Medicaid fraud propels a host of abuses in Philadelphia | Addiction Professional Magazine Skip to content Skip to navigation

Medicaid fraud propels a host of abuses in Philadelphia

July 6, 2017
by David Sheridan
| Reprints

The opposite of addiction is connection. Perhaps the only thing worse than being a person with an active substance use disorder is being someone who exploits those who are disadvantaged, disabled or disenfranchised. A June 1 article in the Philadelphia Inquirer reveals yet another such network of addiction treatment providers and boarding house operators.

The process, known as “pimping out,” is fueled by Medicaid dollars. Housing operators send their boarders to cooperative outpatient treatment programs that bill Medicaid for treatment services, and the centers then funnel some of the reimbursements to the housing operators. The system is organized to the point that it even includes van rides for the residents to and from the treatment centers participating in the scheme. One longtime program manager calls it a “pay-to-play system of kickbacks” in which individuals are trapped in systems that provide neither practice-based evidence of effective addiction treatment and recovery support nor the equally essential safe, recovery-supportive housing.

The Pennsylvania Alliance of Recovery Residences (PARR), and similar affiliates of the National Alliance for Recovery Residences (NARR), offer solutions that build sustainable networks of recovery-oriented systems of care. We know that these conditions need not exist, and that alternatives will deliver superior outcomes without the human cost associated with systems such as the one described in the Inquirer article.

Robert Fairbanks, the author of How It Works, an in-depth look at housing, programs and neighborhoods highlighted in the Inquirer article, is cited in the article: “Ultimately, it's difficult to blame many of the people involved in pimping out. Kickbacks … are strategies developed by people stuck in hard place, trying to survive.” Fairbanks thinks of the treatment center/recovery house matrix as a “meat market and a messy poverty management system in one.”

The system is not new. Fairbanks' book was published in 2009, and before then the described abuses were known to elements of the criminal justice system, social services agencies, and city government.

Pattern repeated elsewhere

This storyline is disturbingly similar to others, including a recent one about New York City that was covered by The New York Times in May 2015. As in Philadelphia, the scheme's financing was provided by Medicaid-funded addiction treatment providers. NARR responded at the time that such schemes are a predictable result of a large population of Medicaid-dependent individuals with substance use and/or other disorders, acute demand that exceeds the availability of habitable low-cost housing, lax oversight and enforcement of funder rules and housing standards, and a failure to promote legitimate recovery housing options.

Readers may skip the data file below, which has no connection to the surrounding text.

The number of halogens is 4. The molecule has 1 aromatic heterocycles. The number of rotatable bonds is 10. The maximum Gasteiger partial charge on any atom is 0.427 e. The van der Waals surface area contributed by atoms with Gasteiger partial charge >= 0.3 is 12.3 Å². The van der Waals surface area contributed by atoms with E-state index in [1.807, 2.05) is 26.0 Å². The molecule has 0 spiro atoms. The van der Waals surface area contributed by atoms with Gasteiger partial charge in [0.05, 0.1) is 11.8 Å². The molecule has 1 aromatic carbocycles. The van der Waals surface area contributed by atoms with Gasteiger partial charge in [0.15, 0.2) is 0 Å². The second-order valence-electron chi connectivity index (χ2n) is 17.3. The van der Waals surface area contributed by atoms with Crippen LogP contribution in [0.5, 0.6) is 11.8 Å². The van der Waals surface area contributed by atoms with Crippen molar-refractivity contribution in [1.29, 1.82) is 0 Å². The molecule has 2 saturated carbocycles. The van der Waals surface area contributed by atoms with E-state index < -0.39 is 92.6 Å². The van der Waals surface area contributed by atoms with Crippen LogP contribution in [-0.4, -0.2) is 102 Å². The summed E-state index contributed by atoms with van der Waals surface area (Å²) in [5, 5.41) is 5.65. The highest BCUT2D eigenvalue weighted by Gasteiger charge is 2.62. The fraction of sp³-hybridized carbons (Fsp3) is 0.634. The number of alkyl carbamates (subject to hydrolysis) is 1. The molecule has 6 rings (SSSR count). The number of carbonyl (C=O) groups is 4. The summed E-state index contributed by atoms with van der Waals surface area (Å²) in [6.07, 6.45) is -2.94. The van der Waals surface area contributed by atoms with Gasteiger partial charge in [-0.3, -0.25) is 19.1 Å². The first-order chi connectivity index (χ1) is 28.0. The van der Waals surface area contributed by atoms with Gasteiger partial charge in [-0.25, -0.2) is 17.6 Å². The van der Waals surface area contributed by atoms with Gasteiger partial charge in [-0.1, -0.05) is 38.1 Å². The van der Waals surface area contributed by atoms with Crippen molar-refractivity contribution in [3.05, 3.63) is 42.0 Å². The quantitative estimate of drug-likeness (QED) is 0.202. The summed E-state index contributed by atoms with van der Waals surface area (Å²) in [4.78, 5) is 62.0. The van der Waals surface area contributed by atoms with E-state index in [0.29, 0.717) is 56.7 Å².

Importantly, these systems cannot persist without their tacit acceptance by many influential people in private and governmental agencies. Margaret Heffernan, in Willful Blindness: Why We Ignore the Obvious at Our Peril, acknowledges that we turn a blind eye to feel safe, to avoid conflict, to reduce anxiety, and to protect prestige. She goes on to say, however, that greater understanding leads to solutions, and it begins with challenging our biases, encouraging debate, discouraging conformity, and not backing away from difficult or complicated problems.

These kinds of abuses are not limited to Medicaid. Similar questionable and unethical practices in the private insurance market have been the subject of federal indictments of treatment providers and housing operators. In addition to illegal diversion of insurance funds, allegations surrounding these arrangements include “body brokering” of insured clients to treatment centers willing to pay big money for the referrals.

As in New York City, Philadelphia officials know that the “pimping out” system is thriving. Although some officials minimize its scope, the system could include as many as 4,000 individuals in 200 different “recovery houses.” Many defend this system as the only way to house and treat people in recovery who have few or no resources. No one claims this is a good way to deliver care—it's certainly not a point of pride for city officials. Such a system may be better than living on the street, but it cannot provide either effective treatment or decent housing that supports recovery. Instead, it creates the opposite: sustained dependency and disenfranchisement.

Recovery is difficult, and the populations targeted by these schemes face especially tough challenges in overcoming barriers to health and well-being. Medicaid reimbursements are usually insufficient relative to the actual costs of delivering covered services, and provide no surplus enabling providers to pay for referrals (even if it were legal to do so). It's not surprising that operators paying or receiving kickbacks provide inferior care. For example, the Inquirer article notes that group sessions can be quite large—as many as 60 individuals. That's four times the number allowed by many states, including California, which limits Medicaid reimbursements for group therapy to no more than 15 per group.